These matching monuments have been a little damaged by time, but still make an impressive pair. Mary’s has a profile vignette that looks as though it is meant for a portrait of the deceased. Small as it is, it is a fine piece of work.
In Memory of
who departed this life
March 25, 1855,
Aged 74 years
6 mos & 3 days.
who — — —death
— — from — —
Sept. the 2, 1842,
In the 61st year
of her age
Father Pitt was not able to read the entire inscription. In fact Mary’s monument is covered with inscriptions on all sides, most of which seem from the form of them to be poems or hymns, but which have been made illegible by the gradual erosion of the marble. We can, however, read the signature of the artist: “Ed. WILKINS PITT.”
On the back of the monument is another profile, smaller and much more eroded than the one on the front:
Father Pitt suspects that it may represent a son who died in childhood.
Aug 2, 1848(?)
Aged ? Yrs.
A good example of what old Pa Pitt calls the “poster style,” with each line in a different style of lettering. The limestone has softened too much for us to read the whole inscription. It looks as though there may have been a second name below the main inscription—perhaps an infant child.
Father Pitt usually makes legibility his priority in photographing old tombstones, but the situation of this one, with the fallen tree behind it, demanded a more artistic treatment.
D i e d
Sept. 16, 1839
Aged 46 years
10 mo. & 11 day
An early example of the “poster style,” with each line in a different style of lettering.
A pair of matched urn-topped ,marble monuments—matched, but not quite. It looks as though Robert’s heirs could not get exactly the same design when he died three and a half years after his wife. The epitaphs were clearly inscribed by different artists. (The tree in the background had just fallen the night before Father Pitt visited, fortunately doing no damage to the monuments.)
Dearest Mother, thou hast left us,
And thy loss we deeply feel;
But ’tis God that hast [sic] bereft us.
He can all our sorrows heal.
It is not death to die,
To leave this weary road,
And midst the brotherhood on high
To be at home with God.
who departed this life
May 4th 1821, Aged 22 years
Long, long expected home, and lo:
Home he has scarcely come,
Till he is summon’d and must go
To his eternal home.
This is a fairly well-preserved tombstone from nearly two centuries ago, and that is of course interesting enough. The most interesting thing, however, is the poem, which is from a collection of poems by the very obscure James Meikle, this one being headed “On a gentleman who died after his return to his family from foreign parts, after an absence of twelve years.” The poem itself is dated 1768, but it was kept in manuscript until after the poet’s death in 1799. The only edition of the posthumous poems of Meikle Father Pitt has been able to find is one published in Pittsburgh in 1819, two years before the death of Richard Coulter; so that we know with near certainty that whoever specified the epitaph on this stone had read it in this particular book.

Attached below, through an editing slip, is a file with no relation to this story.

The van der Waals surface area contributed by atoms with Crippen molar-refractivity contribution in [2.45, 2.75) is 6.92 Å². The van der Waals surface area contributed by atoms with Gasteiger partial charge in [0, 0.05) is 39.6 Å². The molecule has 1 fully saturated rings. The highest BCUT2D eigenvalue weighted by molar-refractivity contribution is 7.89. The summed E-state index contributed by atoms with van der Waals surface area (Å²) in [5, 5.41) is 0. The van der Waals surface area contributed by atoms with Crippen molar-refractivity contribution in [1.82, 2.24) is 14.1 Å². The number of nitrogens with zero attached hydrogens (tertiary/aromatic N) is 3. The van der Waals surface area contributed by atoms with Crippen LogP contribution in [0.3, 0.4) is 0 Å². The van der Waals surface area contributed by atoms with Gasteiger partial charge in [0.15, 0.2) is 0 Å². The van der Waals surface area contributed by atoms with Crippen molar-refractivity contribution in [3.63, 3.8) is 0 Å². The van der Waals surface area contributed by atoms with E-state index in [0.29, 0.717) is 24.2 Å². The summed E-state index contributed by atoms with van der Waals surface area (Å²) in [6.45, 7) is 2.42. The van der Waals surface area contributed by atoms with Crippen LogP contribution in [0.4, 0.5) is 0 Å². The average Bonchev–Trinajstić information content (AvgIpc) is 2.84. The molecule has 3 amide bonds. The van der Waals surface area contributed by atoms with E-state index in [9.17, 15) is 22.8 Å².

Sept. 18, 1856
In the 56th Yr.
of her age
The influence of printing on grave markers in the 1850s is especially obvious in this one, which, in its broad variety of lettering styles—a different one for each line—looks very much like a printed poster from the same era. Father Pitt cannot quite read the epitaph.
GOODMAN Y. COULTER, Jr.
Died in N. Orleans
March 1, 1851
March 21, 1851
in his 21 year.
To the young
He being dead yet speaketh.
A good example of the style of the 1850s; it must have looked very modern beside the traditional tombstones of ten years earlier. “He being dead yet speaketh” is a quotation from Hebrews 11:4.
In Memory of
Who departed this life
[Marc]h the 7th 1836
[in the —]th year of his age
Here is a pair of tombstones by the same extraordinary folk artist—and, because he actually signed one of them, we know his name: H. Savage. Both are badly damaged, but they form a pair side by side, so old Pa Pitt guesses that the illegible stone marks the resting place of Mrs. Billingsley Morgan. Unlike most Western Pennsylvania tombstones of the 1830s, these are handsomely carved in relief, much like the famous New England tombstones of the colonial era, but without the flying skulls.
Even this unusually artistic and ambitious stonecutter did not sketch out his lettering before beginning the inscription, so that he ran out of space for the name “MORGAN” on Billingsley Morgan’s tombstone.
Here is a stone inscribed by someone who obviously did not make a living creating tombstones. Yet the work is done well enough that the stone is perfectly legible nearly two centuries later.
The 1840s were a time when the old art of tombstone-cutting was dying out, and new styles came into vogue—styles that, in many ways, imitated the styles of engravings of the era. Here is a good example: a large tombstone from 1848 that looks very much like an engraved title page of the same era. It no longer has the handmade look of even the best local craftsmen’s work, and it is executed in more expensive stone that turned out to be much less permanent. With some difficulty, we can make out most of the inscription except the epitaph:
Feb. 25, 1848
In the 60th year
of his age
The surname “McKown” is damaged, but there are several other McKowns buried in this graveyard, so there is little question about the reading.